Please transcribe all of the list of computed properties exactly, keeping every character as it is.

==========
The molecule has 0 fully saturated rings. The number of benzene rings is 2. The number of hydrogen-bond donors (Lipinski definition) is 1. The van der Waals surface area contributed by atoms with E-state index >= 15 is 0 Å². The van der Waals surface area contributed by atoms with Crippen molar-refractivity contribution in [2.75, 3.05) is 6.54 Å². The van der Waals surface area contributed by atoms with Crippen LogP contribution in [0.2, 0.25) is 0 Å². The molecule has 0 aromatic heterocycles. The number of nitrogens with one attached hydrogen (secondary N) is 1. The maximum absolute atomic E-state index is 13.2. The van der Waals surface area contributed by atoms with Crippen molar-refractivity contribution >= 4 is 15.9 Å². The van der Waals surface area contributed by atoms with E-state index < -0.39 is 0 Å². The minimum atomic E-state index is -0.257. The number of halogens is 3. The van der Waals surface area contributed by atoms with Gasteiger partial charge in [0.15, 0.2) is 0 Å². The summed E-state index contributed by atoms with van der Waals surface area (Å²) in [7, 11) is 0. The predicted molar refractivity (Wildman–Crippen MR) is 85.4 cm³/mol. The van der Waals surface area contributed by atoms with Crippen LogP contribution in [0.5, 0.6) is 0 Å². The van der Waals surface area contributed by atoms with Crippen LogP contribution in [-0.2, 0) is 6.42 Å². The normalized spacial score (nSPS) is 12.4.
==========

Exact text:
The molecule has 0 fully saturated rings. The number of benzene rings is 2. The number of hydrogen-bond donors (Lipinski definition) is 1. The van der Waals surface area contributed by atoms with E-state index >= 15 is 0 Å². The van der Waals surface area contributed by atoms with Crippen molar-refractivity contribution in [2.75, 3.05) is 6.54 Å². The van der Waals surface area contributed by atoms with Crippen LogP contribution in [0.2, 0.25) is 0 Å². The molecule has 0 aromatic heterocycles. The number of nitrogens with one attached hydrogen (secondary N) is 1. The maximum absolute atomic E-state index is 13.2. The van der Waals surface area contributed by atoms with Crippen molar-refractivity contribution >= 4 is 15.9 Å². The van der Waals surface area contributed by atoms with E-state index < -0.39 is 0 Å². The minimum atomic E-state index is -0.257. The number of halogens is 3. The van der Waals surface area contributed by atoms with Gasteiger partial charge in [0.15, 0.2) is 0 Å². The summed E-state index contributed by atoms with van der Waals surface area (Å²) in [7, 11) is 0. The predicted molar refractivity (Wildman–Crippen MR) is 85.4 cm³/mol. The van der Waals surface area contributed by atoms with Crippen LogP contribution in [0.5, 0.6) is 0 Å². The van der Waals surface area contributed by atoms with Crippen LogP contribution in [-0.2, 0) is 6.42 Å². The normalized spacial score (nSPS) is 12.4.